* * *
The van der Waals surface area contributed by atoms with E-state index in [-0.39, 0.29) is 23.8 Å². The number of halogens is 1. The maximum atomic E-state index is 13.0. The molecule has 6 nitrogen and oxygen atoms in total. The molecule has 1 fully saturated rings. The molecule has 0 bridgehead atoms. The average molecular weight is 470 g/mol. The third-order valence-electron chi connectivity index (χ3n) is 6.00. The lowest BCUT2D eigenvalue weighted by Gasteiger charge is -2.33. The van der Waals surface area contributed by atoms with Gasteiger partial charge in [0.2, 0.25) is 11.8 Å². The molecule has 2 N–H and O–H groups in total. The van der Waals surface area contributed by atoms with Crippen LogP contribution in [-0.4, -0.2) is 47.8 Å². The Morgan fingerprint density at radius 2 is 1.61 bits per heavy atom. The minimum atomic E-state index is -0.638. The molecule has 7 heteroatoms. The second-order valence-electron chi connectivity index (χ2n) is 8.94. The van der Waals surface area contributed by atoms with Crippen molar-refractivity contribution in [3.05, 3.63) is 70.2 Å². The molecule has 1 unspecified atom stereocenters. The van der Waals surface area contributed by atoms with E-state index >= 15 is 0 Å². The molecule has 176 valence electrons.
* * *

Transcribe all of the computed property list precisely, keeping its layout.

The van der Waals surface area contributed by atoms with E-state index in [-0.39, 0.29) is 23.8 Å². The number of halogens is 1. The maximum atomic E-state index is 13.0. The molecule has 6 nitrogen and oxygen atoms in total. The molecule has 1 fully saturated rings. The molecule has 0 bridgehead atoms. The average molecular weight is 470 g/mol. The third-order valence-electron chi connectivity index (χ3n) is 6.00. The lowest BCUT2D eigenvalue weighted by Gasteiger charge is -2.33. The van der Waals surface area contributed by atoms with Gasteiger partial charge in [0.2, 0.25) is 11.8 Å². The molecule has 2 N–H and O–H groups in total. The van der Waals surface area contributed by atoms with Crippen LogP contribution in [-0.4, -0.2) is 47.8 Å². The Morgan fingerprint density at radius 2 is 1.61 bits per heavy atom. The minimum atomic E-state index is -0.638. The molecule has 7 heteroatoms. The second-order valence-electron chi connectivity index (χ2n) is 8.94. The van der Waals surface area contributed by atoms with Crippen molar-refractivity contribution in [3.05, 3.63) is 70.2 Å². The molecule has 1 unspecified atom stereocenters. The van der Waals surface area contributed by atoms with E-state index >= 15 is 0 Å². The molecule has 176 valence electrons.